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United Fresh: Food Safety Advance ‘Bittersweet’

With the food safety bill’s passage in the House Wednesday, it appears that small farm and producer exemptions, which were added in the Senate, will be a part of the final bill.  While, local, sustainable agriculture advocates praised the inclusion of the language, known as the Tester-Hagan amendment, the biggest players in the produce industry expressed regret about the provision.

“[T]he Tester amendment inserted into the Senate bill, and now passed by the House, weakens public health protection by exempting some producers and processors based only on the size of their business, their geographic location, or to whom they sell their products,” said Robert Guenther, vice president for public policy at the United Fresh Produce Association in a statement Thursday. “The statutory enactment of non science-based exemptions would limit FDA’s ability to assure consumers that all foods they purchase, whether at grocery stores, restaurants, farm markets, or elsewhere, have met the same food safety standards.

“We fear that this profound error will come back to haunt the Congress, public health agencies, consumers and even those who thought they would benefit from food safety exemptions,” added Guenther.  “Food safety must be a universal commitment, shared by all who would grow, process and sell foods.”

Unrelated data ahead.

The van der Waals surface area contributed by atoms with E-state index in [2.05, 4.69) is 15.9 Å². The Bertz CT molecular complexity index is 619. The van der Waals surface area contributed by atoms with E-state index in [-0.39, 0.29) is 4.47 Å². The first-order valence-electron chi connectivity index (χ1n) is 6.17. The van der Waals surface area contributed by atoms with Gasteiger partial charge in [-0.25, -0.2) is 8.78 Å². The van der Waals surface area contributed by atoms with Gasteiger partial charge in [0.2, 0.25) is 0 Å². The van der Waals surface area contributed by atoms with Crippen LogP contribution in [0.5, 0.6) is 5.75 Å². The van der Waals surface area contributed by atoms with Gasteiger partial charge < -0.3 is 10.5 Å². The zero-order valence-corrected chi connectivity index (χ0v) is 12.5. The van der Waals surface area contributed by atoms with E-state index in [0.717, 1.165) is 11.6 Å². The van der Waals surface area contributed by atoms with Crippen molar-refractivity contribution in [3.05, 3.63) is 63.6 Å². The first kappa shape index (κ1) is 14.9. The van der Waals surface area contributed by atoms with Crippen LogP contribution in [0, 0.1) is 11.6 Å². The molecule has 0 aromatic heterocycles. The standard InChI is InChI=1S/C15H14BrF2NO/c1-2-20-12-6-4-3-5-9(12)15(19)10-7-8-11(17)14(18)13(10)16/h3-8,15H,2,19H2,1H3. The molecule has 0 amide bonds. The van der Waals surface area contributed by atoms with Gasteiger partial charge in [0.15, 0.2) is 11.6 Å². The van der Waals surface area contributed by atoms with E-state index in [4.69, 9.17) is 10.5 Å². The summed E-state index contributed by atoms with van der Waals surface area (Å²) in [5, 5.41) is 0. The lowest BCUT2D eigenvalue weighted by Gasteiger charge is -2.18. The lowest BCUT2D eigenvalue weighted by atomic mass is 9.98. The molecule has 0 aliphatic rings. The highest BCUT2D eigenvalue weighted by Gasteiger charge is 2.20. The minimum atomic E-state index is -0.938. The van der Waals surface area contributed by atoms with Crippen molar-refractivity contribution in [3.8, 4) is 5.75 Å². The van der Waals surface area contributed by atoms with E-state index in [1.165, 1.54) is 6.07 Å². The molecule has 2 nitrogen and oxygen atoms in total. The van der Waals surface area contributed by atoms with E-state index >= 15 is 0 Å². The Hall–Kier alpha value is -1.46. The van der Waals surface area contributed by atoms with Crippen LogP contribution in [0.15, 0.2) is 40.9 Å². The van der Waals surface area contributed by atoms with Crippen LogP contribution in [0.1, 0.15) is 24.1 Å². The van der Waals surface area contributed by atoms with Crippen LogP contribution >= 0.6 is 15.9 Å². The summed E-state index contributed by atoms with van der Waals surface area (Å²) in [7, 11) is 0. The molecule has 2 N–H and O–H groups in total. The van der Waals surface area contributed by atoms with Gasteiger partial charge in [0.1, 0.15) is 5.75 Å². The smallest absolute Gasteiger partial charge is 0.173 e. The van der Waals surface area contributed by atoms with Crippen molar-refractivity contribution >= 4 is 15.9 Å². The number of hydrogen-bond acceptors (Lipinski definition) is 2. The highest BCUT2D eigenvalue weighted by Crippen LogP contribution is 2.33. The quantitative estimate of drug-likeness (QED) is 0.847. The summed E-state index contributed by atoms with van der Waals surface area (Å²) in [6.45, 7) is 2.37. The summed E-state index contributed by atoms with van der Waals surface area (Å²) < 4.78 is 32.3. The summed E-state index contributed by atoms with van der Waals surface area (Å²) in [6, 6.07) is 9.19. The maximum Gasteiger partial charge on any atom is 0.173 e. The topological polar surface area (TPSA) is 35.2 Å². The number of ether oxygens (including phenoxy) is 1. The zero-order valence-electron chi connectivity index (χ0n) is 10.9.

In his response to the bill’s advance in the House, Guenther said that while the food safety bill “will do much good” it is “highly regrettable that House leadership failed to exercise its responsibility to engage the Senate in conference.”

Lawmakers discussed the lack of conference on the floor Wednesday.  Rep. Joe Barton (R-TX), Ranking Member of the Energy and Commerce Committee, which unanimously approved a version of food safety legislation in 2009, voted against the bill and slammed Democrats for attaching the measure to a large spending bill and for not taking the time to compromises on the differences between the House and Senate versions.

“We could have a conference–we could have a bipartisan, bicameral bill,” said Barton, explaining that there would be another week or two before Congress adjourns.  “I regretfully oppose this … this is not the bill that came out of the House.”

Rep. John Dingell (D-MI), who has served as chairman of the committee in past Congresses, blamed the Senate–which took well over a year to follow the House’s action on the bill–for the short time frame.

“For all of us who have worked long and hard to pass food safety reform, this is a bittersweet moment, with a job only partially done,” said Guenther. “As we look ahead, we will continue to voice our strong support for uniform, risk-based food safety standards, whether in the remaining days of this Congress, or in the new Congress convening in January.”

The National Sustainable Agriculture Coalition, an interest group that has been critical in the negotiations over the Tester-Hagan amendment, said last week it was “disturbed” by the statements by “agribusiness” opposing the Senate version of the food safety bill.

“The produce industry trade groups are of course entitled to their position and entitled to try to stop the food safety bill in its tracks,” said Ferd Hoefner, NSAC Policy Director.

“But we think such an effort is seriously misguided,” added Hoefner.  “Family farm and sustainable agriculture groups applaud the Senate for moving away from a “one-size-fits-all” approach.  Rather than backing rigid, one-size-fits-all regulation of the type favored by industry to squeeze out family farmers, the Senate improved the original bill through a series of carefully crafted and balanced amendments to ensure improved food safety without creating unnecessary barriers to farm profitability, good land stewardship, or enhanced access to local, fresh, healthy food.”

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